No moment in the history of the United States casts a longer shadow than Pearl Harbor. “Remembering” it has become a national imperative, a patriotic duty for the American people, and reminding us of that duty has become a ritual of media and political discourse—repeated so often and in so many ways that it’s become part of the routine of our communal life. You might say, even 80 years after the fact, Pearl Harbor is still a national obsession.
And no wonder! The drama of the event justifies every bit of the attention it has received. Those Japanese Zeros and Kates and Vals swooping out of the sky were carrying out the first armed attack on US territory since the British burned Washington in August 1814—a long time ago, even in 1941. A sudden and surprise attack (we used to call it a “sneak attack” when I was a boy, though that phrase seems to have dropped out of our vocabulary); a US fleet utterly unprepared for what was transpiring and barely able to defend itself; battleships sunk; mass casualties?: Pearl Harbor was a national trauma, the kind of grisly event that would be hard to forget even if we tried.
In 1941, the United States went to war, quite literally, with “Remember Pearl Harbor!” as its battle cry, and even today, it seems entirely fitting that our war with Japan began at one anchorage and ended at another. Stretching from Pearl Harbor to Tokyo Bay, the Pacific War was an almost perfect example of historical symmetry.
Will Americans ever forget? Today, certainly, there seems little chance of that happening. Indeed, we hear the words “Pearl Harbor” all the time. Whenever something surprising, shocking, or disastrous happens, someone, somewhere calls it “a new Pearl Harbor.”
Here’s a partial list:
From the 1990s to the present time, digital analysts in and out of government have been warning the country of the dangers of a terrorist attack on our essential computer systems. They paint a dire picture: critical infrastructure wrecked, the electrical grid taken down, hospitals and other essential services shuttered for months. And when they describe these catastrophic scenarios of doom, they invariably accompany them with a key descriptive phrase, warning us of “a cyber Pearl Harbor.”
Likewise, no one alive in 2001 can possibly forget the number of times that opinion leaders and politicians likened the horrible events of 9/11 to Pearl Harbor, often describing the terrorist attack on the World Trade Center as “this generation’s Pearl Harbor.” Once again, the country went to war—a pair of wars, in fact—with Pearl Harbor on our lips, or at least a metaphorical version of it. Indeed, a backlash soon arose, with just as many pundits arguing that 9/11 was not particularly similar to Pearl Harbor, and that the continued use of the comparison could be harmful, since we weren’t fighting a war against an identifiable country as we were in 1941. One way or the other, however, Pearl Harbor was much in the news that year.
In 2008, with global markets tanking, banks closing, and real estate values plummeting—all early warning signs of what was about to become the Great Recession—industrialist and financial guru Warren Buffett argued that it was time for a government bailout. Why? Because according to the “sage of Omaha,” the country was facing an “economic Pearl Harbor.”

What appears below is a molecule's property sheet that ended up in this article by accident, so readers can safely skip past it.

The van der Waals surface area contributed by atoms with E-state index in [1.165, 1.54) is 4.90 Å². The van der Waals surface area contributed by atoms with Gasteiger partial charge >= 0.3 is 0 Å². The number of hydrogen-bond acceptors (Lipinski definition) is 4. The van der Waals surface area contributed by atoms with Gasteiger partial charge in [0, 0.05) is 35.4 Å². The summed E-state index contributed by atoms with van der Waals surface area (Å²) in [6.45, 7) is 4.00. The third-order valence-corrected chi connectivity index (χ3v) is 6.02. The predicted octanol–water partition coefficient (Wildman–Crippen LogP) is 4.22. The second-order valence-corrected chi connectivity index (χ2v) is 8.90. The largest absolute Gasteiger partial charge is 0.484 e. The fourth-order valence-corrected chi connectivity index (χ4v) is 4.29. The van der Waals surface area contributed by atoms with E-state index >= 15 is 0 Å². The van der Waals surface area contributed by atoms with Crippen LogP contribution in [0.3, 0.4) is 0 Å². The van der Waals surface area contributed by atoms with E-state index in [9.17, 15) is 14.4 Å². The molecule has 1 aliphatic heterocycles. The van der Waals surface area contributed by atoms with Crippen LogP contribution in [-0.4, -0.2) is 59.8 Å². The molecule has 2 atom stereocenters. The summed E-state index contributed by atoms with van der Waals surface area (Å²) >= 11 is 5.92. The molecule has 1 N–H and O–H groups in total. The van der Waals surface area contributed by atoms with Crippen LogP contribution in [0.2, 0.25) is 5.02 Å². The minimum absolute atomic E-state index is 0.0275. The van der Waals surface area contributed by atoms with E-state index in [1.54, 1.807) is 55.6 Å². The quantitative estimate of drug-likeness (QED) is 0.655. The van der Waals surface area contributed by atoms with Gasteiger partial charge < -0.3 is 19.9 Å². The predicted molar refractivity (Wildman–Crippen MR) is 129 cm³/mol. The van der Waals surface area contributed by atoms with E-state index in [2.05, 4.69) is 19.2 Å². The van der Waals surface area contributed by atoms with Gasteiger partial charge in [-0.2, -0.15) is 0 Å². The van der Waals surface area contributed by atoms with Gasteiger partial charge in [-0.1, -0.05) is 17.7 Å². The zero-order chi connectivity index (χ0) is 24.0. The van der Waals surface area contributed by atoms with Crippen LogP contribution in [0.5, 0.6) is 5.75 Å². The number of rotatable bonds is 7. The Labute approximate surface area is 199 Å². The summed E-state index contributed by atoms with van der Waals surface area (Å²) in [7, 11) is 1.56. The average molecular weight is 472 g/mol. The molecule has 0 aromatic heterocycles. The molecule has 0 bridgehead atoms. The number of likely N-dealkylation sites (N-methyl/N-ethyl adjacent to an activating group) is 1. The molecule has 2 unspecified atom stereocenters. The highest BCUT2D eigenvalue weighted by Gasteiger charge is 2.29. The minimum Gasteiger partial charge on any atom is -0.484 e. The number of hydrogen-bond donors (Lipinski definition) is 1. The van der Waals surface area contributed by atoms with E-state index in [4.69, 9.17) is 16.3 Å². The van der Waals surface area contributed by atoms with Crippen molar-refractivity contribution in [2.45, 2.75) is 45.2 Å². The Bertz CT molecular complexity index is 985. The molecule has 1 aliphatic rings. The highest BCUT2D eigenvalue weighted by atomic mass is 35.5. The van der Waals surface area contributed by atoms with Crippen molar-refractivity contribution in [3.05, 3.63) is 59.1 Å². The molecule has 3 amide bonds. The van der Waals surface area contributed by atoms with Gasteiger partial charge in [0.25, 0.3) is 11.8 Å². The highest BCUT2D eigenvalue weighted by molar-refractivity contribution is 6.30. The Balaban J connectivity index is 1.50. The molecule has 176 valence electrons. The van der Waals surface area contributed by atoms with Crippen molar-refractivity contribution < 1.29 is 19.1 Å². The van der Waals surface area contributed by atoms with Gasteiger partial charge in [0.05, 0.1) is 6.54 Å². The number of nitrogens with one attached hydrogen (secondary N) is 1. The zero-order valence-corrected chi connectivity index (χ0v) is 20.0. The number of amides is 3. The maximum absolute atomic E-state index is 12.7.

In April 2020, with COVID-19 just then getting untracked in the United States and the infection and death toll beginning to rise, Surgeon General Jerome Adams warned Americans that the country was in trouble and that they had better get ready to hear more bad news. Why? Because “this is going to be our Pearl Harbor moment…,” he said, “and I want America to understand that.”
Unlike much of US political life today, the obsession with Pearl Harbor is widely shared and bipartisan. Republicans used it to discuss President Donald Trump’s impeachment (described by one Republican congressman as a moment of “infamy”); the other side of the aisle has used it to characterize the Capitol Riot of January 2021 (with a Democratic congressman arguing that, as in 1941, “our democracy was at stake.”)
And sometimes it’s just absurd. Consider that unforgettable moment in December 2020 when Los Angeles Chargers head coach Anthony Lynn invoked Pearl Harbor to describe his team’s mood after getting hammered by the New England Patriots 45-0. How did he feel? It was “a Pearl Harbor day,” he said, “one of the biggest defeats this country’s had.” The game was actually played on December 6, but the coach’s meaning was clear enough.
The point is not to make fun of anyone or to be overly critical of the metaphors people use. We invoke Pearl Harbor whenever things are bad, really bad, when it’s time to respond to a threat, or when we need an exhortation to get up, dust ourselves off, and do something.
While we should never reduce Pearl Harbor to a cliché, our continued use of the metaphor is proof positive that our history matters, that shared memories are essential to tying Americans together as a people. Every time we remember Pearl Harbor, we recall the events of that day, and the brave men who died there. But perhaps we remember something about who we are, too.